Some tourist attractions are pretty obviously going to be at least a bit lame; like the world's biggest rubber band ball: it might be mildly interesting the first time, but that's about it.
Other common tourist destinations seem like they should fascinating and majestic, like seeing the Mona Lisa. Turns out, they're not all quite as great as they're made out to be.
Reddit user u/superlemondaze asked:
Pick Your Museums Wisely
Amsterdam has banners all over advertising the Torture Museum. Spoiler alert: humans are really fixated on shoving things into other humans' butts. There, I saved you fifteen euros.
The Museum of Prostitution, on the other hand, is fantastic. It's a really candid look at how sex work really operates, which is very unglamorous even when it's legal, and the overall message seems to be, "if you must, here's what you need to know and here's what you're supporting if you do."
Overpriced And Underwhelming
The pawn shop from Pawn Stars. A guy who was with us in Vegas insisted on going, and the rest of us got dragged along. We got corralled through the store and there was literally nothing worth a second look there. F*cking waste of time.
I was particularly annoyed at the prices of used musical instruments there. I've been selling drums for 10 years, and I'm not about to buy a kit for higher than the new price just for the honor of having bought it there.
It Was Still Disappointing
A lot of people are familiar with the National Aquarium in Baltimore. It's a really nice one, but never made sense why the National Aquarium was in Baltimore. Why wasn't there an aquarium in DC itself? There's a zoo, museums of all sorts, why no aquarium? Well, there was. It was in the basement of the Commerce Department building. It moved buildings in the city over time, but it was the longest operating aquarium in the country, being open for about 140 years.
...and it was exactly what you'd expect an aquarium in the basement of a federal office building to be. Dark, smelly, and nothing very good in it. Everyone leaving had the same reaction..."my expectations were low, and that was still disappointing." It closed, for better or worse, in 2013.
Look At Everything Else
Mona Lisa, no. The Louvre, yes. Spend your time looking at everything else.
Not Even The Most Amazing Spot
The glass bridge over the grand canyon.
Total rip-off tourist trap.
- It takes HOURS to get there from Vegas
- They charge you $20 to park in an empty desert
- They charge you $30 per person to take the bus from the parking to the attraction (it's like walking from parking into a mall - no distance at all!)
- Then they charge you $30 per person if you actually want to walk on the bridge
- You cannot take pictures or bring a camera onto the bridge, but they will sell them to you, of course.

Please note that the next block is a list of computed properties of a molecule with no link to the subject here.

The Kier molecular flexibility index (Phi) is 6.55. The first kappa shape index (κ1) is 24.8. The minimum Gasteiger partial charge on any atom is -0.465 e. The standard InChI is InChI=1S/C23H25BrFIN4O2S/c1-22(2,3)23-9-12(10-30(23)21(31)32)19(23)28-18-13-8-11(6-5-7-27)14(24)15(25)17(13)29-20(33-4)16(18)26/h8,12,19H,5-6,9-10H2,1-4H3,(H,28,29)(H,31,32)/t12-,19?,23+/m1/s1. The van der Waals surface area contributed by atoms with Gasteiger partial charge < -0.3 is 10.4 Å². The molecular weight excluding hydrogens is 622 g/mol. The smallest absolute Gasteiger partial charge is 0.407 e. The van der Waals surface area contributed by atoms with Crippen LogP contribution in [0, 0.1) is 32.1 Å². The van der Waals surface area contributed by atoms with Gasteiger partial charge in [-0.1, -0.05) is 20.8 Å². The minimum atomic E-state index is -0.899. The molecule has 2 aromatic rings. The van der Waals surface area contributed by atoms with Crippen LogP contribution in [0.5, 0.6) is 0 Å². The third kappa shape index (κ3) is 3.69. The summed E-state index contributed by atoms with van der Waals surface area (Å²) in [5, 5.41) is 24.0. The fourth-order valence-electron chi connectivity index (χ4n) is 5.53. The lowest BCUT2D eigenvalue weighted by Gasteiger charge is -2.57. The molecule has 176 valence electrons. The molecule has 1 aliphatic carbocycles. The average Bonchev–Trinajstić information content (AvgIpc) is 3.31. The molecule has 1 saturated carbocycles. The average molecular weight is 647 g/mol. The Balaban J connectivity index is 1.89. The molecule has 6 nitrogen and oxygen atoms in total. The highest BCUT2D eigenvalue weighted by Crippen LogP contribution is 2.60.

- There is one overpriced place to eat where they sell you canned food heated up in a microwave for big money... or you could drive 5 hours back to Vegas...
Just Go To Miami
I live in Atlantic City and I'm amazed that people actually come here for vacation. It's just a few crappy casinos and some run down strip clubs. If you go one street off the boardwalk you're in the slums. The food is good but incredibly overpriced.
I went to Miami for a mini vacation since the plane tickets were so cheap and it's pretty much the same place as Atlantic City just without a boardwalk or casinos. Water and a bunch of overpriced stores.
Avoid The Popular Places
That famous Philly cheese steak place in Philly. Awful service plus the food downright sucked.
As a Philadelphian, I can confirm. There's Pat's and Geno's, they both suck and no one should go there. Literally a cheese steak from a food cart is better. John's roast pork, Ishkabibles, Delesandro's, Jim's, are all pretty good and widely recommended.
Desert And Some Water
Burj Khalifa tower. $75 to get to the top, nothing to see besides dessert and some water, and the worst mall with over inflated prices.
It's A Rock
Put bluntly, this attraction is massively lame, no one even knows if this is the right rock or even if there was a rock.
Don't Go On Sunday
Takeshita Street in Harajuku. Went on a Sunday, and I couldn't move my elbows an inch without bumping into someone, no matter where I went, and pretty much every shop had a 30+ minute line. There was also hardly anyone there actually dressed in the kind of fashion you to go to Takeshita Street expecting to see, which isn't exactly a problem on its own, but it essentially meant that I was dealing with being a sardine for hours on end with no real payoff beyond shopping for overpriced fashion goods once I survived the lines. I love Tokyo, but I definitely won't be going back to Harajuku anytime soon.